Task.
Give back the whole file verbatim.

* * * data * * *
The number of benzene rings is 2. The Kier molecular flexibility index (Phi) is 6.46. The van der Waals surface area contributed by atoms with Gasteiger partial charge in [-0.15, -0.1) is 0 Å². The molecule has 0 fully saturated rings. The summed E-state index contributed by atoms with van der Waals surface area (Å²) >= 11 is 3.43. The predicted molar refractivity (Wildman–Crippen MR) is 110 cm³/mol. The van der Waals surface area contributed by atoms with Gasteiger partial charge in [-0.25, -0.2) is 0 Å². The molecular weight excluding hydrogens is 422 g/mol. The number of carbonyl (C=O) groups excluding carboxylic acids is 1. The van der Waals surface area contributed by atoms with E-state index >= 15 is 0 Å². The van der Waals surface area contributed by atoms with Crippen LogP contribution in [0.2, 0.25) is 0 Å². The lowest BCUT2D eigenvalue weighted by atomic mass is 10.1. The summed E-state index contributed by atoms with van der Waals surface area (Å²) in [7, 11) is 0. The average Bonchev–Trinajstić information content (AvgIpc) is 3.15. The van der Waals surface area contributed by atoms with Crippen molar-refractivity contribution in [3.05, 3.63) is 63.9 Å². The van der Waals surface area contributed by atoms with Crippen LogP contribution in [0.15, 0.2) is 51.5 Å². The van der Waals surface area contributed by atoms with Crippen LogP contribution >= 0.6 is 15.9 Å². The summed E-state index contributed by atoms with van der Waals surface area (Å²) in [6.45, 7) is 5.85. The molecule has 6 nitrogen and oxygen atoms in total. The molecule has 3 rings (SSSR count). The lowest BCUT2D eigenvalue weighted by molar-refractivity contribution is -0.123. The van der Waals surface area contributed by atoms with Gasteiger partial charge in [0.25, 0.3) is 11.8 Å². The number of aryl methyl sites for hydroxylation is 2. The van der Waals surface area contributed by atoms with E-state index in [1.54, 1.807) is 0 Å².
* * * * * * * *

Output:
The number of benzene rings is 2. The Kier molecular flexibility index (Phi) is 6.46. The van der Waals surface area contributed by atoms with Gasteiger partial charge in [-0.15, -0.1) is 0 Å². The molecule has 0 fully saturated rings. The summed E-state index contributed by atoms with van der Waals surface area (Å²) >= 11 is 3.43. The predicted molar refractivity (Wildman–Crippen MR) is 110 cm³/mol. The van der Waals surface area contributed by atoms with Gasteiger partial charge in [-0.25, -0.2) is 0 Å². The molecular weight excluding hydrogens is 422 g/mol. The number of carbonyl (C=O) groups excluding carboxylic acids is 1. The van der Waals surface area contributed by atoms with E-state index >= 15 is 0 Å². The van der Waals surface area contributed by atoms with Crippen LogP contribution in [0.2, 0.25) is 0 Å². The lowest BCUT2D eigenvalue weighted by atomic mass is 10.1. The summed E-state index contributed by atoms with van der Waals surface area (Å²) in [7, 11) is 0. The average Bonchev–Trinajstić information content (AvgIpc) is 3.15. The van der Waals surface area contributed by atoms with Crippen molar-refractivity contribution in [3.05, 3.63) is 63.9 Å². The van der Waals surface area contributed by atoms with Crippen LogP contribution in [0.15, 0.2) is 51.5 Å². The van der Waals surface area contributed by atoms with Crippen LogP contribution >= 0.6 is 15.9 Å². The summed E-state index contributed by atoms with van der Waals surface area (Å²) in [6.45, 7) is 5.85. The molecule has 6 nitrogen and oxygen atoms in total. The molecule has 3 rings (SSSR count). The lowest BCUT2D eigenvalue weighted by molar-refractivity contribution is -0.123. The van der Waals surface area contributed by atoms with Gasteiger partial charge in [0.25, 0.3) is 11.8 Å². The number of aryl methyl sites for hydroxylation is 2. The van der Waals surface area contributed by atoms with E-state index in [1.54, 1.807) is 0 Å².